73 Brahma, Siva, and the demigods are not qualified to place on their heads even a single particle of dust from Radha’s feet. Even so, they who take shelter of the gopis in the course of time eventually attain Sri Radha, who is the great treasure of the nectar ocean of love. O destiny, I bow down before you.
74 Let the affectionate relatives stay far away. Let the friends and servants stay far away. How can anyone approach? In a forest grove King Vrsabhanu’s daughter now enjoys pastimes with Her passionate lover. Standing at the doorway, I, Her dear maidservant, will hear the tinkling of the ornaments at Her waist.
75 O Sri Radha, in my heart may I always see in meditation the softness of Your fair limbs, the sweetness of Your smile, the longness of the corners of Your eyes, the heaviness of Your breasts, the slenderness of Your waist, the slow grace of Your steps, the broadness of Your hips, the curve of Your eyebrows, the redness of Your bimba-fruit lips, and the coolness of the nectar in Your heart.
The princes were eager for a fight. They stood vigilantly by Viśvāmitra’s side as he sat silently meditating upon the sacrificial hymns. Rāma leaned on his great bow, which stood almost as tall as Him. Lakṣman held in His hand a shining blue sword, its golden handle impressed with bright gems.
As the sixth night approached and the final rituals were being performed, the sacrificial fire suddenly blazed forth furiously. A loud clamor came from the sky, which was covered over by clouds. Swooping down upon that sacrifice, the two Rākṣasa demons Maricha and Subahu, appeared from the sky. They were accompanied by their fierce and terrible looking followers. As they spread their sorcery, torrents of blood and pus, as well as large pieces of flesh, fell upon the altar. Blazing fires sprang from the earth and hot coals flew everywhere.
Shrieking horribly, the Rākṣasas danced about, wreaking havoc. The hermits fell back, but this time they were not fearful. Viśvāmitra quickly stood up. It was time for these evil beings to receive their just deserts. They had defiled his sacrifice once too often. They would not do so again. Gathering the other ascetics, Viśvāmitra moved aside and ordered Rāma to attack the Rākṣasas.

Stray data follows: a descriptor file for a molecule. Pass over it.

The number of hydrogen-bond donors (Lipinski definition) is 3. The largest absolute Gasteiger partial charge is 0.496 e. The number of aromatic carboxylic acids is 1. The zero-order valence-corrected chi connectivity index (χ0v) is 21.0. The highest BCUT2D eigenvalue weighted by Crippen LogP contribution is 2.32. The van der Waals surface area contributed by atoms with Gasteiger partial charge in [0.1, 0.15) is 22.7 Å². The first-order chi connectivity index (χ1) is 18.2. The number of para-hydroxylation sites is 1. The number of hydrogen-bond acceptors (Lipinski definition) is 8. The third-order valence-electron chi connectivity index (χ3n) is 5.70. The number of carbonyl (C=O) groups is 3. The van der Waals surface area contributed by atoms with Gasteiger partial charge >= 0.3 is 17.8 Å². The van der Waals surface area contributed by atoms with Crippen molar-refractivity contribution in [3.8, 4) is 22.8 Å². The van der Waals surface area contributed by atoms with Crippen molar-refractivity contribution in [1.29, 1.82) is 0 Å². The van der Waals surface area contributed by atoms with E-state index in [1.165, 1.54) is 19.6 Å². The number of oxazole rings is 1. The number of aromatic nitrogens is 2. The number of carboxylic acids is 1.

Rāma became infuriated upon seeing the scene of devastation. He rushed forward toward the Rākṣasas, calling to His brother, “Watch now as I scatter these wicked demons who feed on raw flesh.”
Even as he spoke, Rāma continuously worked His bow. He sent swift arrows in all directions. The Rākṣasas were stunned; they had not expected any resistance. Some of them closed quickly on Rāma, covering Him on all sides. Rāma released arrows with deadly accuracy and speed. The Rākṣasas were cut to pieces. Rāma looked for Maricha. Seeing his huge form nearby, tearing at the sacrificial altar, Rāma invoked a celestial weapon. He placed it on His bow and, although still feeling furious, he calmly said to Lakṣman. “I shall release the Manava weapon, presided over by the father of the gods, Manu.”
Rāma angrily fired His weapon at the fearsome, roaring Maricha. The demon was struck by the mighty missile and he was lifted and flung a distance of eight hundred miles, landing in the ocean. Although reeling and struck senseless by Rāma’s arrow, Maricha was not killed. Rāma looked at Lakṣman. “See the force of that weapon, My brother. It easily hurled the demon to a vast distance.”
Rāma and Lakṣman continuously discharged flaming arrows at the other Rākṣasas. Imbued with mystic power one arrow expanded into thousands. It appeared as if a continuous line of shafts was leaving Rāma’s bow, so fast was His movement. The Rākṣasas screamed in pain. Some of them vanished and others fell dead on the ground. Some entered the earth while others flew into the sky.
Regrouping, a large number of the demons rushed down from the sky towards the princes. They hurled lances, iron maces, massive rocks and blazing coals. Rāma and Lakṣman stood firm, parrying that shower of weapons with Their arrows. Tightly grasping His golden bow, Rāma said to His brother, “Fear not Lakṣman, for I shall now swiftly deal with these blood-sucking demons. They are wicked and merciless and always given to sinful acts. This indeed shall be the last sacrifice they defile.”
Having said this to His brother, Rāma moved with agility, evading the rocks thrown by the demons. He invoked the weapon presided over by the god of fire, Agni. Fired from Rāma’s fully extended bow, the weapon hit the Rākṣasa Subahu full upon the chest. His heart torn apart, he fell dead on the ground like an uprooted tree. Rāma then invoked the Vāyu-astra, the powerful wind weapon. He fired it and a roaring gale went towards the Rākṣasas. They were blown away like so many pieces of dust and debris. Those who were not killed by that weapon fled for their lives.